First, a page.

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Hebrew names in Hungarian birth records #hungary #names

erikagottfried53@...
 

Some of the microfilmed Hungarian birth records I'm looking at have what appears to be an additional name (?) column(s)  in Hebrew.   Are these indeed names.  And if they are, are they religious names (if so, whose? the children's or the parents?) It would be wonderful if they are, so helpful for research. Or are they a Hebrew equivalent of the Hungarian name given by the parents?  Or wait, are these in Yiddish, not Hebrew--so they're Yiddish names?  See attachment for a sample of what I'm talking about.






Erika Gottfried
Teaneck, New Jersey

Judy Petersen
 

Erika,
     These are the child's Hebrew/religious/Jewish/Yiddish name.  First of all, I say Hebrew/religious/Jewish/Yiddish because they are essentially the same thing.  Whether the name is of Hebrew or Yiddish derivation, it is the name used for religious purposes.  These names may or may not correspond to the secular version of their name, just like in modern times the secular name may or may not correspond to the Hebrew/religious/Jewish/Yiddish name.  Take my own daughters as an example.  Sara Grace has the religious name of Sarah Basha (Yiddish), Alisa Lauren has the religious name of Aliza Lior (Hebrew).  They're just the names we chose.
     In these records you will also notice that not every Jakab is Yakov and not every Simon is Shimon.  I've seen Jakabs given the religious name of Hirsch Tzvi and Simons given the names of Shimson (Samson), Shlomo (Solomon) and Yakov.  :-)
     These names are not found on all Hungarian birth records.  For example, in my ancestral town of Körmend, there are two sets of birth records available on familysearch microfilms.  One set has the religious name, but not the father's occupation or the parents' towns of origin.  The other set has the father's occupation and parents' town of origin, but not the religious name.  So the lesson is to search all record sets, because you might find different information on each register.  In other communities where there is only one register, it may or may not have the religious names.  Sometimes the religious names are on the earliest records for a given town, but that's all.  And sometimes the reverse is true--you might see them on later records, but on the earlier ones.  It's pretty hit and miss.  And if the religious name is included at all, it's usually on birth records.  I've seldom seen them on death or marriage records.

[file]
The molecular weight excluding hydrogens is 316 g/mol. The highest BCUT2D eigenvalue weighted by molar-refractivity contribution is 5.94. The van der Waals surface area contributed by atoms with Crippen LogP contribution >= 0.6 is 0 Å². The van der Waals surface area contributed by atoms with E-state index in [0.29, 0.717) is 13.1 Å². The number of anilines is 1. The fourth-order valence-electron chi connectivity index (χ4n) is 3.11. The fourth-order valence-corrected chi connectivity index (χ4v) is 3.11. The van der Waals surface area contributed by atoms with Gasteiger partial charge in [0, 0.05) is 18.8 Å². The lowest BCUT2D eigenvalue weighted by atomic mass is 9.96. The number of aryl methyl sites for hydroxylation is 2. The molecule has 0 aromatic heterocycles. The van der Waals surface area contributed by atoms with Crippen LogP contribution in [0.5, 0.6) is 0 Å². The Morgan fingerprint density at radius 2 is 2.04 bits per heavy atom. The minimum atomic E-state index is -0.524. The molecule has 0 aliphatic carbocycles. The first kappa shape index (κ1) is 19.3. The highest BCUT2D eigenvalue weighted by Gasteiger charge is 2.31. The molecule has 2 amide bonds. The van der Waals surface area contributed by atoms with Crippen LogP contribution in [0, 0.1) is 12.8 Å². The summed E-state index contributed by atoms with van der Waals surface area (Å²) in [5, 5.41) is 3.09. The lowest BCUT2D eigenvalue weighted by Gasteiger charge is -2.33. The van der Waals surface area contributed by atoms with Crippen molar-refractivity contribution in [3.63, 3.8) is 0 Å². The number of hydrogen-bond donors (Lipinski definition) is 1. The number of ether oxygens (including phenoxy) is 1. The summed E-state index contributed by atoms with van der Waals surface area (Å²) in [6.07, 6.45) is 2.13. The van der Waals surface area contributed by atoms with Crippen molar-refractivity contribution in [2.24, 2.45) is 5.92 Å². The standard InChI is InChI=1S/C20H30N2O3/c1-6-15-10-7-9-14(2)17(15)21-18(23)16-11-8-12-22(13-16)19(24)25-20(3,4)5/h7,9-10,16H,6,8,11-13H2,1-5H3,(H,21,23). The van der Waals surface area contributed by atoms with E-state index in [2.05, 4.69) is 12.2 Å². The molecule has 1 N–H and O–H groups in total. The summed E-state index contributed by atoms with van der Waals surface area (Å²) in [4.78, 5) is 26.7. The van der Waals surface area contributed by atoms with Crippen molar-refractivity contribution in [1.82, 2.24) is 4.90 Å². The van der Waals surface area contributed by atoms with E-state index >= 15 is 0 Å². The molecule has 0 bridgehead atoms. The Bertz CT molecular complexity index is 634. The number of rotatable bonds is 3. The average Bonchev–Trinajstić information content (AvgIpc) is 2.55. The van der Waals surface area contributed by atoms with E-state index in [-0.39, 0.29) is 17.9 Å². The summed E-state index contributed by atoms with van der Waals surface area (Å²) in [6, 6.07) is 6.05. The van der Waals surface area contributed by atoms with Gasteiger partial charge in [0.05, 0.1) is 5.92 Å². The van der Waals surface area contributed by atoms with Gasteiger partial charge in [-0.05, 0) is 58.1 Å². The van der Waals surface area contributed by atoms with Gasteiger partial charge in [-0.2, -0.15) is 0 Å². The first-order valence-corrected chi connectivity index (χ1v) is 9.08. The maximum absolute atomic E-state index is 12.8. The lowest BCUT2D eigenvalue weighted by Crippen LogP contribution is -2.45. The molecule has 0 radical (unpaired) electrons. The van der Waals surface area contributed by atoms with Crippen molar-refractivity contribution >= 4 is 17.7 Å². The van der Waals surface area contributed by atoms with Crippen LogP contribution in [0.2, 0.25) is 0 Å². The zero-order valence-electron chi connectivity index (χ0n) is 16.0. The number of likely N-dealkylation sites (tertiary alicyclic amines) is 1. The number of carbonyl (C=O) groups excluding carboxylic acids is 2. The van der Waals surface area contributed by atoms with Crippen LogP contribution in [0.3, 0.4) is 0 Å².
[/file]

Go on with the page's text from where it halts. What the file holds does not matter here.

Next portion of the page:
These names are incredibly helpful for research, but they are not always transcribed.  Maybe capturing religious names wasn't part of the assignment, or maybe the transcriber didn't know Hebrew/Yiddish.  So the other lesson is that it always pays to look at the original record to see if there is additional information there.  Records that were transcribed early on tend to have the least information--the instructions for the project were pretty much just to capture names and dates.  It is now the standard to pretty much capture all the information on a given record--witnesses' names, notations of name changes or conversions, pretty much everything except the midwife's name!  :-)  So again, if the original record is available, it's always a good idea to check it.
     Best,

             Judy Petersen

erikagottfried53@...
 

Thanks so much, Judy, for the detailed response, which is so helpful.

Two followup questions:

Why would there be two sets of records?  I believe I've heard that after a certain date (perhaps 1895 when civil registrations began) there'd be a local register and then a copy sent to the central register of records in Budapest.  But this was before that requirement.

It's great that the indexers are now capturing most of the information on the original registers, but why not record the midwife's name as well? That's a valuable piece of information, too.
 
--
Erika Gottfried
Teaneck, New Jersey

Judy Petersen
 

Hi Erika,
     To answer your questions:

1) If the records were on two different microfilms, then there were two sets of records.  In addition to the record set that is kept in the local archive, copies were usually (though not always) sent to regional and state archives.  This is true of pre and post 1895 records.

2) re the midwife:  The name of the midwife is important information if you are the descendant of that person.  :-)  But for the rest of us, it just creates too many "hits".  Usually in a town, the same one or two midwives attended all the births.  Their careers could last 20 years or more.  And the midwife's name is recorded on every entry.  So you could get literally hundreds of record hits for "Hani Weisz" if she were the midwife.  Which complicates a person's search enormously as now you have to weed out all these false positives.

JPmiaou@...
 

On Sat, Jun 27, 2020 at 11:16 AM, <erikagottfried53@...> wrote:

I believe I've heard that after a certain date (perhaps 1895 when civil
registrations began) there'd be a local register and then a copy
1895 is the opposite end: the record-preservation contracts with the Mormons were for the pre-civil-registration vital registers. The law requiring archive copies of registers was enacted in the mid-1820s, but due to various factors, many Jewish congregations didn't start complying with vital records laws until after the 1848 revolution. I keep hearing mention of Jews in Roman Catholic registers before that time, but I have yet to ever encounter an actual example of this. (The closest I've gotten is my godmother's tree, which includes a bunch of events that were completely misfiled on FS: Jewish records from a place in southern Hungary were labeled as Catholic records from northern Hungary, because they were on the same microfilm.)

Julia Szent-Györgyi
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